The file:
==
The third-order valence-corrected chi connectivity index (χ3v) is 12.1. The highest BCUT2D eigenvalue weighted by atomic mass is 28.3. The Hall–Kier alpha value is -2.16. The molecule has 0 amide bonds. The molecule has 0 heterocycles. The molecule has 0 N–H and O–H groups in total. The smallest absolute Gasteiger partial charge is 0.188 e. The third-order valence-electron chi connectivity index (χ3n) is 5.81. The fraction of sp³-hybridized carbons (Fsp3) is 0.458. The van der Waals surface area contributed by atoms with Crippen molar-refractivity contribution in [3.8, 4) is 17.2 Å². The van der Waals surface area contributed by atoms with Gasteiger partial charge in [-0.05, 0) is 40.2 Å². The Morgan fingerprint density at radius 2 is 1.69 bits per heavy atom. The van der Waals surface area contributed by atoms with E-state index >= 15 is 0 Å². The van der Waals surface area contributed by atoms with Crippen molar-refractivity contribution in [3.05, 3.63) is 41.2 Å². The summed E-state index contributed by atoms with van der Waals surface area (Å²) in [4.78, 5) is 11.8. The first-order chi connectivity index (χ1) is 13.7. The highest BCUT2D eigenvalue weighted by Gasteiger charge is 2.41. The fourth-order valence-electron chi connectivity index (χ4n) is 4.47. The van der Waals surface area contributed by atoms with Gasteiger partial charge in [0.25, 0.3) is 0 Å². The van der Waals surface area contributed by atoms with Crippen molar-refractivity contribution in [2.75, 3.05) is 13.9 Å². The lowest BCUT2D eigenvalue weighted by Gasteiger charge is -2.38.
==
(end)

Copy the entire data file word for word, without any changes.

The third-order valence-corrected chi connectivity index (χ3v) is 12.1. The highest BCUT2D eigenvalue weighted by atomic mass is 28.3. The Hall–Kier alpha value is -2.16. The molecule has 0 amide bonds. The molecule has 0 heterocycles. The molecule has 0 N–H and O–H groups in total. The smallest absolute Gasteiger partial charge is 0.188 e. The third-order valence-electron chi connectivity index (χ3n) is 5.81. The fraction of sp³-hybridized carbons (Fsp3) is 0.458. The van der Waals surface area contributed by atoms with Crippen molar-refractivity contribution in [3.8, 4) is 17.2 Å². The van der Waals surface area contributed by atoms with Gasteiger partial charge in [-0.05, 0) is 40.2 Å². The Morgan fingerprint density at radius 2 is 1.69 bits per heavy atom. The van der Waals surface area contributed by atoms with E-state index >= 15 is 0 Å². The van der Waals surface area contributed by atoms with Crippen molar-refractivity contribution in [3.05, 3.63) is 41.2 Å². The summed E-state index contributed by atoms with van der Waals surface area (Å²) in [4.78, 5) is 11.8. The first-order chi connectivity index (χ1) is 13.7. The highest BCUT2D eigenvalue weighted by Gasteiger charge is 2.41. The fourth-order valence-electron chi connectivity index (χ4n) is 4.47. The van der Waals surface area contributed by atoms with Gasteiger partial charge in [0.25, 0.3) is 0 Å². The van der Waals surface area contributed by atoms with Crippen molar-refractivity contribution in [2.75, 3.05) is 13.9 Å². The lowest BCUT2D eigenvalue weighted by Gasteiger charge is -2.38.